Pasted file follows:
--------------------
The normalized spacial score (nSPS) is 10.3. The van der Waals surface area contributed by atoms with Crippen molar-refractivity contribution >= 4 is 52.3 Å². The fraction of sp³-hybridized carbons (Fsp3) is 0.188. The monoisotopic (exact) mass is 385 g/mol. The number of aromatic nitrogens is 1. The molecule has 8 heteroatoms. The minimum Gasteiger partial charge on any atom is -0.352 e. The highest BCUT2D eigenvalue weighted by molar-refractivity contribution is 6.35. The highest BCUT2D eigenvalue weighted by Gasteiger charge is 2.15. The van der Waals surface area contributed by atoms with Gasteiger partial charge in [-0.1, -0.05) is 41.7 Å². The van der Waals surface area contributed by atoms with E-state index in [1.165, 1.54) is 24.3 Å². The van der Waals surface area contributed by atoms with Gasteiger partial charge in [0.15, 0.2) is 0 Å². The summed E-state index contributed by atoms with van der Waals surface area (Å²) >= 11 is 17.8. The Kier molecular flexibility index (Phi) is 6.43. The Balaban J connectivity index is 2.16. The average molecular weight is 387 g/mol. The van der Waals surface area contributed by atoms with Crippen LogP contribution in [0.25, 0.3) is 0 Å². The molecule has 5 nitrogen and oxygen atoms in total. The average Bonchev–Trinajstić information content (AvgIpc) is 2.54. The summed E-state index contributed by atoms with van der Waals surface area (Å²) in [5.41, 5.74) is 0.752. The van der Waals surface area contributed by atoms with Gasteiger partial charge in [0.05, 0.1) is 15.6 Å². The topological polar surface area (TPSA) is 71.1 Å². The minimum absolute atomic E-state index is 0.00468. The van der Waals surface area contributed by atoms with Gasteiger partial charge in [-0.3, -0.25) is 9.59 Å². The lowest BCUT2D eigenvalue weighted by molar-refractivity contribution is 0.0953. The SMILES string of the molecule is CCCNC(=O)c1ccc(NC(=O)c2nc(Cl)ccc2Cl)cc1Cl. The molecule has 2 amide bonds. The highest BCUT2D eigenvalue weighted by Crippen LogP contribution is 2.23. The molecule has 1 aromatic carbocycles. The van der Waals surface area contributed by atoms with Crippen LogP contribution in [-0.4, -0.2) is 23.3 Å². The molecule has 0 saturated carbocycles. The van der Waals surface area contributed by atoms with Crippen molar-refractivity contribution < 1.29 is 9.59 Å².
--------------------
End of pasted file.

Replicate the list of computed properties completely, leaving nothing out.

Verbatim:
The normalized spacial score (nSPS) is 10.3. The van der Waals surface area contributed by atoms with Crippen molar-refractivity contribution >= 4 is 52.3 Å². The fraction of sp³-hybridized carbons (Fsp3) is 0.188. The monoisotopic (exact) mass is 385 g/mol. The number of aromatic nitrogens is 1. The molecule has 8 heteroatoms. The minimum Gasteiger partial charge on any atom is -0.352 e. The highest BCUT2D eigenvalue weighted by molar-refractivity contribution is 6.35. The highest BCUT2D eigenvalue weighted by Gasteiger charge is 2.15. The van der Waals surface area contributed by atoms with Gasteiger partial charge in [-0.1, -0.05) is 41.7 Å². The van der Waals surface area contributed by atoms with E-state index in [1.165, 1.54) is 24.3 Å². The van der Waals surface area contributed by atoms with Gasteiger partial charge in [0.15, 0.2) is 0 Å². The summed E-state index contributed by atoms with van der Waals surface area (Å²) >= 11 is 17.8. The Kier molecular flexibility index (Phi) is 6.43. The Balaban J connectivity index is 2.16. The average molecular weight is 387 g/mol. The van der Waals surface area contributed by atoms with Crippen LogP contribution in [0.25, 0.3) is 0 Å². The molecule has 5 nitrogen and oxygen atoms in total. The average Bonchev–Trinajstić information content (AvgIpc) is 2.54. The summed E-state index contributed by atoms with van der Waals surface area (Å²) in [5.41, 5.74) is 0.752. The van der Waals surface area contributed by atoms with Gasteiger partial charge in [0.05, 0.1) is 15.6 Å². The topological polar surface area (TPSA) is 71.1 Å². The minimum absolute atomic E-state index is 0.00468. The van der Waals surface area contributed by atoms with Gasteiger partial charge in [-0.3, -0.25) is 9.59 Å². The lowest BCUT2D eigenvalue weighted by molar-refractivity contribution is 0.0953. The SMILES string of the molecule is CCCNC(=O)c1ccc(NC(=O)c2nc(Cl)ccc2Cl)cc1Cl. The molecule has 2 amide bonds. The highest BCUT2D eigenvalue weighted by Crippen LogP contribution is 2.23. The molecule has 1 aromatic carbocycles. The van der Waals surface area contributed by atoms with Crippen LogP contribution in [-0.4, -0.2) is 23.3 Å². The molecule has 0 saturated carbocycles. The van der Waals surface area contributed by atoms with Crippen molar-refractivity contribution < 1.29 is 9.59 Å².